Elisabeth Charlotte “Pipilotti” Rist (b. 1962) is a Swiss visual artist, who works with video, film and moving images, which are often displayed as projections. She takes her name from Pippi Longstockings, heroine of Swedish author Astrid Lindgren’s much-loved series of children’s books. Early on in her career she began making super 8 films, which generally last only a few minutes and contain alterations in their colours, speed and sound. Among the themes her work centres on are gender, sexuality and the human body. In 1996 her work was first featured in the Venice Biennial, where she was awarded the ‘Premio 2000 Prize’. Other awards include the ‘Wolfgang Hahn Prize’ (1999), the ‘Joan Miró Prize’ (2009) and the ‘Cutting the Edge Award’ at the 27th Annual Miami International Film Festival (2010). Rist’s works are a part of prominent museums worldwide such as MoMA in New York City and Tate Modern in London.
For more about Pipilotti Rist see: http://pipilottirist.net/
Pipilotti Rist was interviewed by Christian Lund at the Hayward Gallery in London, November 2011.
Gravity Be My Friend
Stan Brakhage, “Mothlight” (1963)
American filmmaker who brought a unique eye to his craft
Friday 14 March 2003 21.23 EST
Those who consider cinema a narrative art form, and believe that films should have a beginning, a middle and an end – in that order – will have problems with the work of Stan Brakhage, who has died aged 70. His films were difficult also for those not willing to shed the conventionalised illusion, imposed by rules of perspective, compositional logic and “lenses grounded to achieve 19th-century compositional perspective”.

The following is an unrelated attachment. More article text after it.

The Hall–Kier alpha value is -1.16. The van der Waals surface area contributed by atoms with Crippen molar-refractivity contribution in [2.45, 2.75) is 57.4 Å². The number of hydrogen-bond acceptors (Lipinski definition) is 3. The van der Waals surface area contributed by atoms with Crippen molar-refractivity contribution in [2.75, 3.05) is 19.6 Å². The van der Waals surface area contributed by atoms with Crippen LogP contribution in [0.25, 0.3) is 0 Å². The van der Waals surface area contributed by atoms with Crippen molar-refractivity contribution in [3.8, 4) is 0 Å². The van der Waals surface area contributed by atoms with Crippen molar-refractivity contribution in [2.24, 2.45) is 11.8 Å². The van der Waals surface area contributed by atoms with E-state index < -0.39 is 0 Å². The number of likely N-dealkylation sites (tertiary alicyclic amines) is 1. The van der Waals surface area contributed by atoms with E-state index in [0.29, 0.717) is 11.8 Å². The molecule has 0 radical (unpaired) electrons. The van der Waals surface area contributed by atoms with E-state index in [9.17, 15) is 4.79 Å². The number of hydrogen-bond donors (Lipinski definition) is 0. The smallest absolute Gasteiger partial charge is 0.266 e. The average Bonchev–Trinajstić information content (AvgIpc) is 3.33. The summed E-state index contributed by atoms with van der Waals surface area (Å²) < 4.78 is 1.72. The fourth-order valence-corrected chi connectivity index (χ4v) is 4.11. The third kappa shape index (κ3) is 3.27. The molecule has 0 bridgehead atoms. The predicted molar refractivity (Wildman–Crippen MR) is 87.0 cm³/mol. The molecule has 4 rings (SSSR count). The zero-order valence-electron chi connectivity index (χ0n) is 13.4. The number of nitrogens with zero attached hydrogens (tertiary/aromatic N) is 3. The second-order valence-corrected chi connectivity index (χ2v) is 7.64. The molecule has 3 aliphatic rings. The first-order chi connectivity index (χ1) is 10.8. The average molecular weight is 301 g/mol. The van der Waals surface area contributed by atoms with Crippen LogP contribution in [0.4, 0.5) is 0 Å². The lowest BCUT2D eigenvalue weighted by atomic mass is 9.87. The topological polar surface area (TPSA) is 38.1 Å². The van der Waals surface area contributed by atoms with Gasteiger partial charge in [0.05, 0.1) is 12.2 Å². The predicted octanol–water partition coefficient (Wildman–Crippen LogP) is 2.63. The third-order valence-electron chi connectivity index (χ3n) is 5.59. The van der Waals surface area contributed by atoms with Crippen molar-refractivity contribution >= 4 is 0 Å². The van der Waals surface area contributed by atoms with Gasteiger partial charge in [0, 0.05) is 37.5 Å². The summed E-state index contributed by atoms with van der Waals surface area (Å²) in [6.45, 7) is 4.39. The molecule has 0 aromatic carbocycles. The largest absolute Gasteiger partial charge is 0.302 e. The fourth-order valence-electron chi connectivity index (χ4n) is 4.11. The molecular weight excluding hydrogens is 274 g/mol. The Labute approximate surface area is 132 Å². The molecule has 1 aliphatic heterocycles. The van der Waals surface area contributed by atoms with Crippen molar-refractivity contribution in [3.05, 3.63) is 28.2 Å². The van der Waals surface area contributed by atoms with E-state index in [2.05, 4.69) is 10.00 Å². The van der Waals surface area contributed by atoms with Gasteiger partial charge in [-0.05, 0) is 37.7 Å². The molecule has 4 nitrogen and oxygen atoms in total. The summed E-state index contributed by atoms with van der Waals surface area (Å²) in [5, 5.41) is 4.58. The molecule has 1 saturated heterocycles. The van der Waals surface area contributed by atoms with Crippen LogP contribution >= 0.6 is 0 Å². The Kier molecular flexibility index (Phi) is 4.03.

For Brakhage, the goal of cinema was the liberation of the eye itself, the creation of an act of seeing, previously unimagined and undefined by conventions of representation, an eye as natural and unprejudiced as that of a cat, a bee or an infant. There were few filmmakers – film director is too limiting a description – who went so far to train audiences to see differently.
“Imagine an eye unruled by man-made laws of perspective,” he wrote in Metaphors On Vision, first published in the journal Film Culture in 1963, “an eye unprejudiced by compositional logic, an eye which does not respond to the name of everything but which must know each object encountered in life through an adventure of perception.
“How many colours are there in a field of grass to the crawling baby unaware of ‘green’? How many rainbows can light create for the untutored eye? Imagine a world alive with incomprehensible objects, and shimmering with an endless variety of movement and innumerable gradations of colour. Imagine a world before the ‘beginning was the word’.”
To a large extent, Brakhage realised this innocent world in his films, restrictively labelled avant-garde or experimental, existing in a parallel universe to the multiplex ethos. His signature was as figurative as it was literal – he would scratch his initials directly on the film’s emulsion at the end credits. Like a painter or sculptor, he worked manually on his material, often scratching, dyeing and altering the celluloid itself, making today’s push-button digital technology anathema to him.